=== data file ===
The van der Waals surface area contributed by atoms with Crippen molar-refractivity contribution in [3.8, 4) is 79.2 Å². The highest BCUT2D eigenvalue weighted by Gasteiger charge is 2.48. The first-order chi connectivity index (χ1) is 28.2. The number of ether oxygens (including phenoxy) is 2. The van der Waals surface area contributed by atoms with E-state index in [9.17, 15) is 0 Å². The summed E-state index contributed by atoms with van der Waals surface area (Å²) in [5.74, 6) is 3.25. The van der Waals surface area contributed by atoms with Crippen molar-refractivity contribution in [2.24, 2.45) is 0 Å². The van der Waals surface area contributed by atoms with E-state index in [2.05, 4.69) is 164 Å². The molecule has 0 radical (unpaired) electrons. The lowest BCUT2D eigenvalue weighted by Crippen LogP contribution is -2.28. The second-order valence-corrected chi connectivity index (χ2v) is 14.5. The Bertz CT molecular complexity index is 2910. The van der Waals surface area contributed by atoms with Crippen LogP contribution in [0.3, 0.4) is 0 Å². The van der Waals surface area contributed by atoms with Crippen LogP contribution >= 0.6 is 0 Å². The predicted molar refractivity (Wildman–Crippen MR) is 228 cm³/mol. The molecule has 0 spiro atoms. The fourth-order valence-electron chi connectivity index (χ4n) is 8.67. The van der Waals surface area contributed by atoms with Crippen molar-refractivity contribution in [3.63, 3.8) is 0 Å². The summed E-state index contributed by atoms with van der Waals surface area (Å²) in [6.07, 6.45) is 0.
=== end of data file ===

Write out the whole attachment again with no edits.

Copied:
The van der Waals surface area contributed by atoms with Crippen molar-refractivity contribution in [3.8, 4) is 79.2 Å². The highest BCUT2D eigenvalue weighted by Gasteiger charge is 2.48. The first-order chi connectivity index (χ1) is 28.2. The number of ether oxygens (including phenoxy) is 2. The van der Waals surface area contributed by atoms with E-state index in [9.17, 15) is 0 Å². The summed E-state index contributed by atoms with van der Waals surface area (Å²) in [5.74, 6) is 3.25. The van der Waals surface area contributed by atoms with Crippen molar-refractivity contribution in [2.24, 2.45) is 0 Å². The van der Waals surface area contributed by atoms with E-state index in [2.05, 4.69) is 164 Å². The molecule has 0 radical (unpaired) electrons. The lowest BCUT2D eigenvalue weighted by Crippen LogP contribution is -2.28. The second-order valence-corrected chi connectivity index (χ2v) is 14.5. The Bertz CT molecular complexity index is 2910. The van der Waals surface area contributed by atoms with Crippen LogP contribution in [0.3, 0.4) is 0 Å². The van der Waals surface area contributed by atoms with Crippen LogP contribution >= 0.6 is 0 Å². The predicted molar refractivity (Wildman–Crippen MR) is 228 cm³/mol. The molecule has 0 spiro atoms. The fourth-order valence-electron chi connectivity index (χ4n) is 8.67. The van der Waals surface area contributed by atoms with Crippen molar-refractivity contribution in [3.63, 3.8) is 0 Å². The summed E-state index contributed by atoms with van der Waals surface area (Å²) in [6.07, 6.45) is 0.